In 1962, Abraham Lincoln met Harriet Beecher Stowe. According to legend, he said, “So you’re the little lady who wrote the book that started this Great War” (Harriet Beecher Stowe Center). Uncle Tom’s Cabin, a controversial novel written about slavery during the 1800s, sparked many of the feelings that would eventually escalate into causing the bloodiest war America had ever seen. At the start of the novel, Mr. Shelby, a Kentucky plantation owner, must sell two of his slaves in order to settle his debt with Haley, a slave trader. Going against his conscience, he decides to sell Tom, an old religious and faithful slave, and Harry, a bright toddler.
Perhaps these were the reasons why the book sold more than 300,000 copies in its first year, as stated by McGuire. By 1852, Uncle Tom's Cabin broke all previous sales records for American novels (Goldner). As soon as word got out about this new, upcoming story, almost every anti-slavery supporter wanted to read it! In 1852 the Literacy ... ... middle of paper ... ... be crucial in American History during the Civil War. Harriet Beecher Stowe imprinted American minds and left a world-wide legacy that would last centuries.
All seven sons became minister, the oldest daughter pioneered women’s education, and the youngest daughter founded the National Women’s Suffrage Association. It's very appropriate to say that Stowe was born into a family of innovators. Primarily, one of Stowe's largest influence in her abolitionist ideas was her brother, Henry Ward Beecher, who was "already an outspoken abolitionist"; by the 1850s, he would become the "driving force" for Free Soil movement in banning slavery in Kansas. Although this was a significant influence, Stowe decided to write the novel after visiting Cincinnati; she wrote several short stories of all the monstrosities and mistreatments of slaves she witnessed and heard of. She finally combined these short stories and published Uncle... ... middle of paper ... ...1854. http://www.eyewitnesstohistory.com/plantation.htm (accessed December 12, 2013).
The four year war opposed one section of the country against each other and nearly rescinded the United States of America. It is no wonder why when Abraham Lincoln met Stowe, he responded that she was “the little woman who wrote the book that started this great war” and I would agree with that statement of his. Whether this is true or not, the gush highlights the public linking between Uncle Tom's Cabin and the Civil War. In the novel, Harriet Beecher Stowe introduces a housemaid slave, Eliza, who was promised her son would not be sold, however, when the poor economic conditions had hit her slave owners, they did not keep up with the promise of keeping Eliza’s son. One night she overheard them planning to sell her son, so Eliza escaped to help her son.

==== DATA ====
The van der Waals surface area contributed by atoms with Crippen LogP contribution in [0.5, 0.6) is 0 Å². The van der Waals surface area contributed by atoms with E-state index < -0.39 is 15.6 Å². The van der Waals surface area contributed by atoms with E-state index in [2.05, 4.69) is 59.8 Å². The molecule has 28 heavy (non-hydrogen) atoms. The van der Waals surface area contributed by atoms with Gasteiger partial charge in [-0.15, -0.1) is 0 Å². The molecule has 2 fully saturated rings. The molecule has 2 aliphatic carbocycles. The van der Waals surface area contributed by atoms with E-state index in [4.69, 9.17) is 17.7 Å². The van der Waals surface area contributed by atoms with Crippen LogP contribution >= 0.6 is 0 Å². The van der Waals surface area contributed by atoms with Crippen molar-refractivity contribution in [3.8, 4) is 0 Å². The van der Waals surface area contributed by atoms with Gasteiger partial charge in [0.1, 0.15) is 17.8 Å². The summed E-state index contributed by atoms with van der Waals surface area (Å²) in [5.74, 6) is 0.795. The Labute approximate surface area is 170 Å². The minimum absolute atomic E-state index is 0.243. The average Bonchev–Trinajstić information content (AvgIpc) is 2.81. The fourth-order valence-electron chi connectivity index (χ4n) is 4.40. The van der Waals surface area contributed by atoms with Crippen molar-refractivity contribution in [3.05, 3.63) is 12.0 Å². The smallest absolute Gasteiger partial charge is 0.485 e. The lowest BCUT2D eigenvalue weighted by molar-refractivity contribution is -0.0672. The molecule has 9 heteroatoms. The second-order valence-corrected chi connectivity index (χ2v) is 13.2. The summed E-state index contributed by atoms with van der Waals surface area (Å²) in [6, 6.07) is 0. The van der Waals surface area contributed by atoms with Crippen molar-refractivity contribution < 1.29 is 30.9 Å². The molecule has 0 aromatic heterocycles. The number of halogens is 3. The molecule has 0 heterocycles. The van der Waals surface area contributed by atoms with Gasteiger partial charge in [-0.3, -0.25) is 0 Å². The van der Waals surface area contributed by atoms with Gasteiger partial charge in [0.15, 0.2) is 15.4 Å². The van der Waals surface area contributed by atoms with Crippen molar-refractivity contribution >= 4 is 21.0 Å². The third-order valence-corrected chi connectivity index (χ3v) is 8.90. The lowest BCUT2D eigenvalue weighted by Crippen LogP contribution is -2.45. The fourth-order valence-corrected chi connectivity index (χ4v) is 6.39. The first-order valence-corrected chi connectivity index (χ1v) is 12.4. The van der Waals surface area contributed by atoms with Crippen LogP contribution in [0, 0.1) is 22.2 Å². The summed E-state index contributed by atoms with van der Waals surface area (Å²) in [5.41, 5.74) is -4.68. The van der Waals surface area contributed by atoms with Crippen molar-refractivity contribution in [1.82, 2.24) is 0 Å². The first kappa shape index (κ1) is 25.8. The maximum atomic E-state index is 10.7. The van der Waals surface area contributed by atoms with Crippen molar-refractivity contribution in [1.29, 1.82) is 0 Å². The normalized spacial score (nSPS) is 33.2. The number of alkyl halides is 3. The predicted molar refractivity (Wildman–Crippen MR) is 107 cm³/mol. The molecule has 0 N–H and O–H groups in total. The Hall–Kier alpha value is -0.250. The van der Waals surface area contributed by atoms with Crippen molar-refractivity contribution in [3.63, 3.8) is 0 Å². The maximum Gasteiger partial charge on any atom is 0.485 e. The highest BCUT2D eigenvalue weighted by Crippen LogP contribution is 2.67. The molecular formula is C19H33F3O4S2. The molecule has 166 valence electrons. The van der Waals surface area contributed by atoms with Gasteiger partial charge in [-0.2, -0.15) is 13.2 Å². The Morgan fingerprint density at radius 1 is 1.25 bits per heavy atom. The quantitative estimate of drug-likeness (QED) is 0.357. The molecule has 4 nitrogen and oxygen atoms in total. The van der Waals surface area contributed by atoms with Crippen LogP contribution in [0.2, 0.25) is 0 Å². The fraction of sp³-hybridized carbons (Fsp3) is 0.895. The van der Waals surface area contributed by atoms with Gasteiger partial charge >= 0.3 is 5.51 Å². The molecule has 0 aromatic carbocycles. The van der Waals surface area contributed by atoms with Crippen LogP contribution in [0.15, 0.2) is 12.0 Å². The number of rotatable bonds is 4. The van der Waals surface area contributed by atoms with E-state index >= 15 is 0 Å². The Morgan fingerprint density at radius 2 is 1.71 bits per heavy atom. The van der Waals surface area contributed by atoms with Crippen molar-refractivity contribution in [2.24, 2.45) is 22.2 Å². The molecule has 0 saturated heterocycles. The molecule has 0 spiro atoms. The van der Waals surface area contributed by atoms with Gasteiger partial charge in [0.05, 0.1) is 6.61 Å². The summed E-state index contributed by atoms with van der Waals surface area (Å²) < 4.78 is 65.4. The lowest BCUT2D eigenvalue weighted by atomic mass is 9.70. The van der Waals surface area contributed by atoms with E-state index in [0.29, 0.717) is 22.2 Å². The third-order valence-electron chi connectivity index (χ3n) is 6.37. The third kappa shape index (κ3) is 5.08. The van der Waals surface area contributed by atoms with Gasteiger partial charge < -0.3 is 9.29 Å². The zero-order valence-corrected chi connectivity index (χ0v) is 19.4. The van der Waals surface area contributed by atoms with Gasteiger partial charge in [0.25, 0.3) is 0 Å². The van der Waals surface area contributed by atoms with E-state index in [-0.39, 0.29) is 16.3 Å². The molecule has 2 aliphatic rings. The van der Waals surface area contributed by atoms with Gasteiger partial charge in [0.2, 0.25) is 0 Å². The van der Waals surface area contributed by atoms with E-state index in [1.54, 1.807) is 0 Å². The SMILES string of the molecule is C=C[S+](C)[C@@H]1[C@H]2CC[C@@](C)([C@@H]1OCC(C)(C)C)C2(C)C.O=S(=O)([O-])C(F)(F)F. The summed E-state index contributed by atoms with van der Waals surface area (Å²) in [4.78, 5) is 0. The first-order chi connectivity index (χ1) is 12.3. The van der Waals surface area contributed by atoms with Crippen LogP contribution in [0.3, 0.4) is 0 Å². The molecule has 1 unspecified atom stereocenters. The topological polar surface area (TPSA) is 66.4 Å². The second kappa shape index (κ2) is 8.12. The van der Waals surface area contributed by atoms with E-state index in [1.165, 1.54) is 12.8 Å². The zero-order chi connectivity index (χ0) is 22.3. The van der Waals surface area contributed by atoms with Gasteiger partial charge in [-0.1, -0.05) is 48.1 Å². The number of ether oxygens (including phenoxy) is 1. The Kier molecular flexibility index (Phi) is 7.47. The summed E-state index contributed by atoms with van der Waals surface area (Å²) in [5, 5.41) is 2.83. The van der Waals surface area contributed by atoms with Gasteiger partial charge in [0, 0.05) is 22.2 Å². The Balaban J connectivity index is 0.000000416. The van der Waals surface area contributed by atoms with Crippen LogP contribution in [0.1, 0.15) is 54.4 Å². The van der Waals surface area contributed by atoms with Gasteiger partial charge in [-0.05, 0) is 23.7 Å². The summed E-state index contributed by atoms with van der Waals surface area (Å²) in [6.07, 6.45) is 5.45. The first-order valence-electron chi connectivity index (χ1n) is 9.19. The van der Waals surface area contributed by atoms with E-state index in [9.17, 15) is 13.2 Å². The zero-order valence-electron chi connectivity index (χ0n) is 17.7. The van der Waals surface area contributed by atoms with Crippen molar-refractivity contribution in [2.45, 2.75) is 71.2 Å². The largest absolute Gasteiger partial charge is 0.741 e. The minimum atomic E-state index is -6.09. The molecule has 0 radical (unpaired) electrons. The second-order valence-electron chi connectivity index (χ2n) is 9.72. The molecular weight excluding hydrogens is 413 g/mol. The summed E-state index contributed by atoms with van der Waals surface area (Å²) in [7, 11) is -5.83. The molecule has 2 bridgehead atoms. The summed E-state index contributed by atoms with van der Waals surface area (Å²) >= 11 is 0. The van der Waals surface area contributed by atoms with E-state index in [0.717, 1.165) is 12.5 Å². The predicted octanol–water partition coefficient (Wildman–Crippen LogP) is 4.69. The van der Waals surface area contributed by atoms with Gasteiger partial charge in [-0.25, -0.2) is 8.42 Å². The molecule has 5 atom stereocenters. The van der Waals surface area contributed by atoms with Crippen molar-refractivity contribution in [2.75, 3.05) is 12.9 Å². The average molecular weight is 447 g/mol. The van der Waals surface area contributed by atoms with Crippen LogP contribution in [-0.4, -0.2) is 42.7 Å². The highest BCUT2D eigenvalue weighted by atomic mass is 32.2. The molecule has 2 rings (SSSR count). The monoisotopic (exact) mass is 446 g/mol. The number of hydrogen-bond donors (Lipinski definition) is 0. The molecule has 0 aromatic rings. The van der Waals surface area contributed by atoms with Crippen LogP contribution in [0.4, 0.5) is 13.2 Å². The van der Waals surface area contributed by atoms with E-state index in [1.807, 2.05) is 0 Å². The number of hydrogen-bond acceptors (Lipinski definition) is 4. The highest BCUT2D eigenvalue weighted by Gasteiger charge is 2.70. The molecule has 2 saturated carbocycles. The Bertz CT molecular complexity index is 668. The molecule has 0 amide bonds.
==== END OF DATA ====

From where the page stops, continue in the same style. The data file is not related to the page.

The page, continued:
Biographical Summary Uncle Toms Cabin, written by Harriet Elizabeth Beecher Stowe in 1852, made her the most widely known American woman writer of the 19th century. She was a housewife with six children, who opposed slavery with a passion. With the advice of her sister-in-law she decided to write this novel. Harriet or nicknamed “Hattie” Beecher was born on June 14, 1811 in Litchfield, Connecticut. She was the sixth out of eleven children and was born into a family of powerful and demanding individuals.
Uncle Tom's Cabin was the best-selling novel of the nineteenth century and the second best-selling book of the century, after the Bible (Smith 221). The book helped to feed the abolitionist cause in the 1850s. In the first year after publication, it sold 300,000 copies in the United States. The book is structured in many layers that are combined, creating a surprising novel that can be read at any age. The first layer is the story itself, perhaps the one most often followed by the child in a summer vacation.
Stowe and her husband both shared a belief in abolition (Bio.com). While living in Maine, Harriet Beecher Stowe began to write her most famous novel, Uncle Tom’s Cabin. The first installment of this novel was published in the National Era in 1851. It was eventually published as a novel in 1852. This novel quickly became a bestseller, capturing the Nation’s attention, with more than three-hundred-thousand copies sold within the first year of publication.
27 Feb. 2014. . "Uncle Tom's Cabin." Harriet Beecher Stowe Center. Harriet Beecher Stowe Center, 2011. Web.
In 1836, she married Calvin Ellis Stowe, a distinguished bible scholar and theological professor, and they had seven children. After marrying, Stowe continued to write supplementing her husbands limited earnings. In 1850, the United States congress voted to pass the Fugitive Slave Law, which prohibited Northerners from helping runaway slaves and required them to return the slaves to their owners in the south. Stowe having moved to Brunswick, Maine with her family had been planing to write a protest of slavery since her experiences in Cincinnati. The passage of the fugitive slave law proved a powerful catalyst.
Frederick Douglass' Paper. 2 Dec. 1853, unpaged. Ethiop. "Review of Uncle Tom's Cabin." Frederick Douglass' Paper.